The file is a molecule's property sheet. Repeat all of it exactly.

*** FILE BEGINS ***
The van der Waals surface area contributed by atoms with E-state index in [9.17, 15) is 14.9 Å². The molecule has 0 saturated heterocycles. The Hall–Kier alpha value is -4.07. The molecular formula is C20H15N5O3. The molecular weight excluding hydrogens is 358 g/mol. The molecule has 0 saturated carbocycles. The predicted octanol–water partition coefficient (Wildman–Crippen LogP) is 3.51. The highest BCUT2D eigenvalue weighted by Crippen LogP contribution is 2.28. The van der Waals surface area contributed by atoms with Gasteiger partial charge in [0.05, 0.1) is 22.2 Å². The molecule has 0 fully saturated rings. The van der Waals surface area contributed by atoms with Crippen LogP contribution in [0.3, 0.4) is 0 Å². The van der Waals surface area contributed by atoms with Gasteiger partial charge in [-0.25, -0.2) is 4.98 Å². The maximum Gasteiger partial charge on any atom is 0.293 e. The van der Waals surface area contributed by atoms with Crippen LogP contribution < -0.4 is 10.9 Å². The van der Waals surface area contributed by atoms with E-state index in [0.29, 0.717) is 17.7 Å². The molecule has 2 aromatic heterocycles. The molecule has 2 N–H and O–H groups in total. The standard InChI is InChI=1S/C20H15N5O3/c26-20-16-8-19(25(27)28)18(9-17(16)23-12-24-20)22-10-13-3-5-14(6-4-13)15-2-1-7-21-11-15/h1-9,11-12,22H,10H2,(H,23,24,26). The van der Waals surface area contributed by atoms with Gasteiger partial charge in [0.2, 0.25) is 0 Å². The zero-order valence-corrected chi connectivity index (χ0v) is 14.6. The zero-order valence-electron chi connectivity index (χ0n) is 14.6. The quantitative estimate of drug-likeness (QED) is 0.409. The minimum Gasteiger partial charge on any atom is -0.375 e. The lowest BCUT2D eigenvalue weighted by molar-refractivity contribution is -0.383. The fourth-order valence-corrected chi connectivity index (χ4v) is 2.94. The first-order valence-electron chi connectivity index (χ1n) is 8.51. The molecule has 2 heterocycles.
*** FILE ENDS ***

The van der Waals surface area contributed by atoms with E-state index in [9.17, 15) is 14.9 Å². The molecule has 0 saturated heterocycles. The Hall–Kier alpha value is -4.07. The molecular formula is C20H15N5O3. The molecular weight excluding hydrogens is 358 g/mol. The molecule has 0 saturated carbocycles. The predicted octanol–water partition coefficient (Wildman–Crippen LogP) is 3.51. The highest BCUT2D eigenvalue weighted by Crippen LogP contribution is 2.28. The van der Waals surface area contributed by atoms with Gasteiger partial charge in [0.05, 0.1) is 22.2 Å². The molecule has 0 fully saturated rings. The van der Waals surface area contributed by atoms with Crippen LogP contribution in [0.3, 0.4) is 0 Å². The van der Waals surface area contributed by atoms with Gasteiger partial charge in [-0.25, -0.2) is 4.98 Å². The maximum Gasteiger partial charge on any atom is 0.293 e. The van der Waals surface area contributed by atoms with Crippen LogP contribution < -0.4 is 10.9 Å². The van der Waals surface area contributed by atoms with E-state index in [0.29, 0.717) is 17.7 Å². The molecule has 2 aromatic heterocycles. The molecule has 2 N–H and O–H groups in total. The standard InChI is InChI=1S/C20H15N5O3/c26-20-16-8-19(25(27)28)18(9-17(16)23-12-24-20)22-10-13-3-5-14(6-4-13)15-2-1-7-21-11-15/h1-9,11-12,22H,10H2,(H,23,24,26). The van der Waals surface area contributed by atoms with Gasteiger partial charge in [0.2, 0.25) is 0 Å². The zero-order valence-corrected chi connectivity index (χ0v) is 14.6. The zero-order valence-electron chi connectivity index (χ0n) is 14.6. The quantitative estimate of drug-likeness (QED) is 0.409. The minimum Gasteiger partial charge on any atom is -0.375 e. The lowest BCUT2D eigenvalue weighted by molar-refractivity contribution is -0.383. The fourth-order valence-corrected chi connectivity index (χ4v) is 2.94. The first-order valence-electron chi connectivity index (χ1n) is 8.51. The molecule has 2 heterocycles.